A closer look at the process shows that it takes time for the magnetic field to build up when the current is switched on, and to decay when the current is switched off. This has to do with the transformer principle happening within neighbouring windings of the same coil. Unfortunately, the voltage induced in the neighbouring winding is actually in the reverse direction to the original current that is trying to create the magnetic field. Of course, the original current is stronger than the induced current so, eventually the field builds up to its maximum strength, at which point the growing field is no longer growing, so the induced current is no longer being induced, and so, the field remains stable until the original current is switched off.

Once the original current is switched off the field immediately starts to decay. Again, there is a current induced as the field changes. This field is in fact in the same direction as the original current which tends to retard the decaying effect, thereby increasing the decay time of the magnetic field. There is a name for this induced current that affects the magnetic field characteristics, it is called "Back EMF", which stands for Electro-Motive-Force.

Now, to return to the topic of the lesson. Coils are simply pieces of wire wrapped in circles, therefore they pose little resistance to Direct Current. Once the D/C has been switched on, the field goes through the growth with its back EMF controlling the amount of current as described above, but once the field reaches its maximum the current also reaches its maximum and the circuit stabilises and remains constant until switched off.

Alternating current is a different story. Because A/C is continually changing, it is constantly subject to the back EMF it creates. In fact the slower the A/C changes (ie, the lower the frequency) the less a coil opposes it. The faster it changes (ie, the higher the frequency) the more it resists the flow of current, simply because it does not have enough time to build up the field. At a certain frequency, determined by the "inductance" of the coil, the resistance increases to infinity, and current stops flowing. Passive Crossover.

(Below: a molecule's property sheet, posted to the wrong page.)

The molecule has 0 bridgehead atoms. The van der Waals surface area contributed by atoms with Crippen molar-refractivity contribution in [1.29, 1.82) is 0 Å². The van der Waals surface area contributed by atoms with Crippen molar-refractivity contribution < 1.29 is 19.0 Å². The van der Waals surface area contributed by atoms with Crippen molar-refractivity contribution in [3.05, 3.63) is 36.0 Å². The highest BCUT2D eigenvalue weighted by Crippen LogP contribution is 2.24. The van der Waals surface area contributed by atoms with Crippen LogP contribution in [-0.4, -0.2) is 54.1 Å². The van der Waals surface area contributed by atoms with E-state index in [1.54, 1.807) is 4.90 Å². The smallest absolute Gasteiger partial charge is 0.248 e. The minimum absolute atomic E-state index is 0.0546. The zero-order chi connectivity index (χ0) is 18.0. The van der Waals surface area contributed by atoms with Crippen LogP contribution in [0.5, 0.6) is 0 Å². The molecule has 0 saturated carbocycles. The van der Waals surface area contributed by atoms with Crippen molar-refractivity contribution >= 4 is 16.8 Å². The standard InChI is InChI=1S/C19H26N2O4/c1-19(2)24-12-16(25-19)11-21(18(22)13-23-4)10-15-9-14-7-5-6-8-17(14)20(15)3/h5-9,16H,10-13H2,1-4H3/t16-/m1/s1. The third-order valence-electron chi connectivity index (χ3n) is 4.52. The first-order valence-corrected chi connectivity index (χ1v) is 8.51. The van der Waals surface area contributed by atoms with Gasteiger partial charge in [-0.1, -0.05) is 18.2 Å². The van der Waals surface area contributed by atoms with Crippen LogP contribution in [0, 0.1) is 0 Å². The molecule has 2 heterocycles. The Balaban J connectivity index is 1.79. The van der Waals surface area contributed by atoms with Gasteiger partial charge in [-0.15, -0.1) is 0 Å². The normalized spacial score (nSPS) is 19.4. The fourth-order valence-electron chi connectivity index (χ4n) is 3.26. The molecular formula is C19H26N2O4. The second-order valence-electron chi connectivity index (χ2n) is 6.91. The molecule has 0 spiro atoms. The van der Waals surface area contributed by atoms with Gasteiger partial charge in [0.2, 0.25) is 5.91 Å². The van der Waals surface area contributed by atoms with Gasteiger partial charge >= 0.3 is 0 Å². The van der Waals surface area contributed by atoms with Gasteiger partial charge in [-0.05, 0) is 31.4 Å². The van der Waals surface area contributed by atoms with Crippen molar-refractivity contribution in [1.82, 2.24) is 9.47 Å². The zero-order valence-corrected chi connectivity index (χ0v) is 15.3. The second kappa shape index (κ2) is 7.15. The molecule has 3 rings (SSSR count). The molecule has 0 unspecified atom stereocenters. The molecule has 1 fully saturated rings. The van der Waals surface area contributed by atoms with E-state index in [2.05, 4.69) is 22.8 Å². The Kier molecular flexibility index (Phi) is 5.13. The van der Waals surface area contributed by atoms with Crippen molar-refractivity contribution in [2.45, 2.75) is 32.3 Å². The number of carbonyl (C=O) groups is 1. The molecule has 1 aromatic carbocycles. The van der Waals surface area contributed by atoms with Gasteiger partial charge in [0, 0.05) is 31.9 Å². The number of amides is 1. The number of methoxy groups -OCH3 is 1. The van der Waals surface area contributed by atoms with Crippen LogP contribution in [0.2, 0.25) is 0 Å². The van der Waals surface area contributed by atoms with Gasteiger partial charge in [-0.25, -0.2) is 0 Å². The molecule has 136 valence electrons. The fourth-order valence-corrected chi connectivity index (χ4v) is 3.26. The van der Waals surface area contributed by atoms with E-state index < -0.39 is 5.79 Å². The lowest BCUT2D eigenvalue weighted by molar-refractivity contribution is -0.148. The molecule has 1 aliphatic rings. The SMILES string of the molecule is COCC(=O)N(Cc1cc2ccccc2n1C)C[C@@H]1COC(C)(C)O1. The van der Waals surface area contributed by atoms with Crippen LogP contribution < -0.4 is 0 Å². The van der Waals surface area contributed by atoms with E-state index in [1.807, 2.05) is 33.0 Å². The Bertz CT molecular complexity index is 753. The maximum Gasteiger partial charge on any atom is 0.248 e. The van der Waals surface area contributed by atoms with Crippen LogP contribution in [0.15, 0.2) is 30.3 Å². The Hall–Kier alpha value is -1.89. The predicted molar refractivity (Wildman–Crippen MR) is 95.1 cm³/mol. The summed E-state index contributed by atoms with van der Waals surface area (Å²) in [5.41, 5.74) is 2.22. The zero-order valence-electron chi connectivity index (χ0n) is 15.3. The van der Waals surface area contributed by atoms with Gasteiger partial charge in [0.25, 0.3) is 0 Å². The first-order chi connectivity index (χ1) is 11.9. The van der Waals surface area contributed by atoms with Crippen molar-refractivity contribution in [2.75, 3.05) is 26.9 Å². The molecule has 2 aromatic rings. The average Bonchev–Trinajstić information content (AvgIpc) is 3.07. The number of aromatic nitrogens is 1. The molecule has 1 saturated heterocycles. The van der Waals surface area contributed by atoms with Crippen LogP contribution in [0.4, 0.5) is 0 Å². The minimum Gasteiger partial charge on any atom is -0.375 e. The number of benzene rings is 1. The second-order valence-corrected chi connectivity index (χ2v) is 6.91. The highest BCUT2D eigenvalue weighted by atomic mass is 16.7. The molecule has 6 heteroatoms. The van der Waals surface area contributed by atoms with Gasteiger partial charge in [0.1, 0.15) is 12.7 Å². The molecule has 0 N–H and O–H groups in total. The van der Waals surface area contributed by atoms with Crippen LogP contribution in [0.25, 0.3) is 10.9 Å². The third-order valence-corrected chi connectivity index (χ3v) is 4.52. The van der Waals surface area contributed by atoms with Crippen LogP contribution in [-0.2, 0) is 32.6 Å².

The Real World:


The best way to demonstrate the two frequency reactive components is to look at a simple passive crossover network, as found in almost every speaker system containing different size speakers. The small speakers (tweeters) get sent only the high frequencies (treble), the biggest (woofers) get the lowest frequencies (bass), and the middle size speakers (no nickname) get a band in the middle (midrange).

The component that allows only high frequencies is the capacitor, so choosing the appropriate value capacitor will allow only frequencies above a certain point to pass through to the tweeter. A coil will allow only low frequencies through to the woofer, and a combination will set the upper (coil) and lower (capacitor) limits of the band of midrange frequencies.



We're now ready to move on to the next lesson. Click here to learn about Diodes and Transistors, or click here to return to the Electronics for Sound Techs index page.